Supreme Court opens door to corporate run elections
"Because speech is an essential mechanism of democracy -- it is the means to hold officials accountable to the people -- political speech must prevail against laws that would suppress it by design or inadvertence," wrote Justice Anthony Kennedy for the majority.
In his dissent, Justice John Paul Stevens accused the majority of judicial activism and attacked the use of corporate personhood in the case: "The conceit that corporations must be treated identically to natural persons in the political sphere is not only inaccurate but also inadequate to justify the Court's disposition of this case."
Democracy 21's Fred Wertheimer, for years a leading advocate of campaign finance reform, called the decision a "disaster for the American people and a dark day for the Supreme Court."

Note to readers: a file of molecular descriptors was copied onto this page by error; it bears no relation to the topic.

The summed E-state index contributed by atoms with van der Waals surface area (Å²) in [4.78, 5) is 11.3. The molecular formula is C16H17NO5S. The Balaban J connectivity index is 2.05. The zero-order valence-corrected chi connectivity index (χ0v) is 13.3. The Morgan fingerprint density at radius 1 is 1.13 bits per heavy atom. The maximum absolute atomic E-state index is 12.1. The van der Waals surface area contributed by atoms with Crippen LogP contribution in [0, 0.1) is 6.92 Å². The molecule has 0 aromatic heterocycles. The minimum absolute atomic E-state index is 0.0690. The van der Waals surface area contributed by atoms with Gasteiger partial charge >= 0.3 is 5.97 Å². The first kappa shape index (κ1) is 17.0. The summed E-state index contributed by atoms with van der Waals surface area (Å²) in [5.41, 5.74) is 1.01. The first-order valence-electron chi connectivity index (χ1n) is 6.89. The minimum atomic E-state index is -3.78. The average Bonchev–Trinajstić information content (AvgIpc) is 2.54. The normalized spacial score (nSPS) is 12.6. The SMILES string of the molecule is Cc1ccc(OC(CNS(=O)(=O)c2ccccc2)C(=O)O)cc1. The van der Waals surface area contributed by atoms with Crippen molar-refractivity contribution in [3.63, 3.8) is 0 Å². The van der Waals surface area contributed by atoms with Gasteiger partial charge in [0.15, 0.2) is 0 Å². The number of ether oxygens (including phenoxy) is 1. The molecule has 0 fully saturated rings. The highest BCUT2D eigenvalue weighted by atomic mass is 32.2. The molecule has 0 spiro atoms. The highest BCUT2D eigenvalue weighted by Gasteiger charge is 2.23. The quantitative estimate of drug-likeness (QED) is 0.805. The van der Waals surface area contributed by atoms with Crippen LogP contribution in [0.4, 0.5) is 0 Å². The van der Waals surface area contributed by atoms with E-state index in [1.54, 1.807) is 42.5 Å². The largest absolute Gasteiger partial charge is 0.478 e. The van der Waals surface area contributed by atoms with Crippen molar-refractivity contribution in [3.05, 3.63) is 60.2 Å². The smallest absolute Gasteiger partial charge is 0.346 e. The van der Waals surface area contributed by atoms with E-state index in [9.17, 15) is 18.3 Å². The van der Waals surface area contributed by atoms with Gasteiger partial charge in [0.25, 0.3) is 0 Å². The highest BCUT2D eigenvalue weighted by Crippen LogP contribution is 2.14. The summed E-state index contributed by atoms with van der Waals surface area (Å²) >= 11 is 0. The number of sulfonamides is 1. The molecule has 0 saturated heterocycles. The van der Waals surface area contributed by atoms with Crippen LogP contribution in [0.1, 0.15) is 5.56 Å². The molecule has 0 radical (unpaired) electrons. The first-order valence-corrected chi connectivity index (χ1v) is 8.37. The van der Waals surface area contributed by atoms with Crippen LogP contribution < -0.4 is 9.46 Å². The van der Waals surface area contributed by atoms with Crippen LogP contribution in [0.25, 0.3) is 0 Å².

"The Supreme Court majority has acted recklessly to free up corporations to use their immense, aggregate corporate wealth to flood federal elections and buy government influence. The Fortune 100 companies alone had combined revenues of $13 trillion and profits of $605 billion during the last election cycle," Wertheimer wrote. Read more.
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